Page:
Chapter no 11

Iron Flame (The Empyrean Book 2)

A smile curving my lips, I brace my hands on the top of my head and walk off the stitch in my side as Imogen and I finish our post-run

cooldown a few mornings later, entering the courtyard a full half hour before breakfast is set to be served.

He wrote me a letter, and I’ve read it so many times I already have it memorized. There’s nothing remotely dangerous in it, no secrets of the revolution or clues on how to help, but it’s not like he can risk those by putting them in writing. No, this is even better. It’s just about him. It’s little details, like the fact that he used to sit on the roof of Riorson House during the rebellion in hopes his father would come home and tell him it was all over.

“You’ve been grinning like a drunkard for the last three mornings,” Imogen complains, ducking to check under the dais as we pass by. “How is anyone that happy at sunrise?”

Can’t blame her. I’ve been on edge since assessment day, too. So are Bodhi and Eya.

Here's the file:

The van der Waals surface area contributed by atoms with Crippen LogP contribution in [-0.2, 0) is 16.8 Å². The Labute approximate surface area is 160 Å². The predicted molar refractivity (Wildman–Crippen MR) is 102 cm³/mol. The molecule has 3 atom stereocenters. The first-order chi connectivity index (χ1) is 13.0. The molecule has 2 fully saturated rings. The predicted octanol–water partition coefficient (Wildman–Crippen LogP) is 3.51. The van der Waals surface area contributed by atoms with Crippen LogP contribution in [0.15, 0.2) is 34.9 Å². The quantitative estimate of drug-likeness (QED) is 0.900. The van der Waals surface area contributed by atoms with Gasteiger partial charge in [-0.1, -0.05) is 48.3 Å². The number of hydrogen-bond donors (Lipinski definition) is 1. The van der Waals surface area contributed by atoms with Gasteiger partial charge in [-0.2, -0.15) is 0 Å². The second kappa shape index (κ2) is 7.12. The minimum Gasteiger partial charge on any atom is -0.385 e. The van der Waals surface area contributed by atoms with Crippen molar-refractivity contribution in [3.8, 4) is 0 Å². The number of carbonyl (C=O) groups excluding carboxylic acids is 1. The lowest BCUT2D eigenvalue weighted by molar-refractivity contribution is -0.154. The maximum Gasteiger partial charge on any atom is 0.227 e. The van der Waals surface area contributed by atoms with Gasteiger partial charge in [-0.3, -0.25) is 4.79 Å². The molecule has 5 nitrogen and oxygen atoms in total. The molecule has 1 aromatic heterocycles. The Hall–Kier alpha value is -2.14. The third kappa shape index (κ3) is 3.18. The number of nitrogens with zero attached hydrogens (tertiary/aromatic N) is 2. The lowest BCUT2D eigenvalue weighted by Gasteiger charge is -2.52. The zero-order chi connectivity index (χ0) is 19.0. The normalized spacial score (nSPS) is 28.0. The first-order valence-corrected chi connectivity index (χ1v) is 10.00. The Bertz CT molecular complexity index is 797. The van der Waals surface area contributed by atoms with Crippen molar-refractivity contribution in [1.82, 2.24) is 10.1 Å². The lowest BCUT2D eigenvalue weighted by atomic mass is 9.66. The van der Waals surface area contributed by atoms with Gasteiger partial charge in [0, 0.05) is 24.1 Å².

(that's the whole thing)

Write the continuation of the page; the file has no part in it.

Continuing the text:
“No nightmares the last few days, and no one’s up at this hour trying to kill me.” My hands fall to my side. I made it a little farther between walking breaks this time.

“Yeah, because that’s the reason.” She rolls her neck. “Why don’t you take him back already?”

“He doesn’t trust me.” I shrug. “And I can’t really trust him. It’s complicated.” But damn do I miss catching glimpses of him every day. Saturday can’t get here soon enough. “Besides, even if two people have unmatched chemistry, that doesn’t mean they should be in a relationship beyond anything physical—”

“Oh, no.” She shakes her head, then tucks a strand of pink hair behind her ear. “I was finishing a conversation. Not starting one. I’m down for running and weight training with you, but you have friends to talk about your sex life with. Remember? The ones I’m watching you actively avoid at every opportunity?”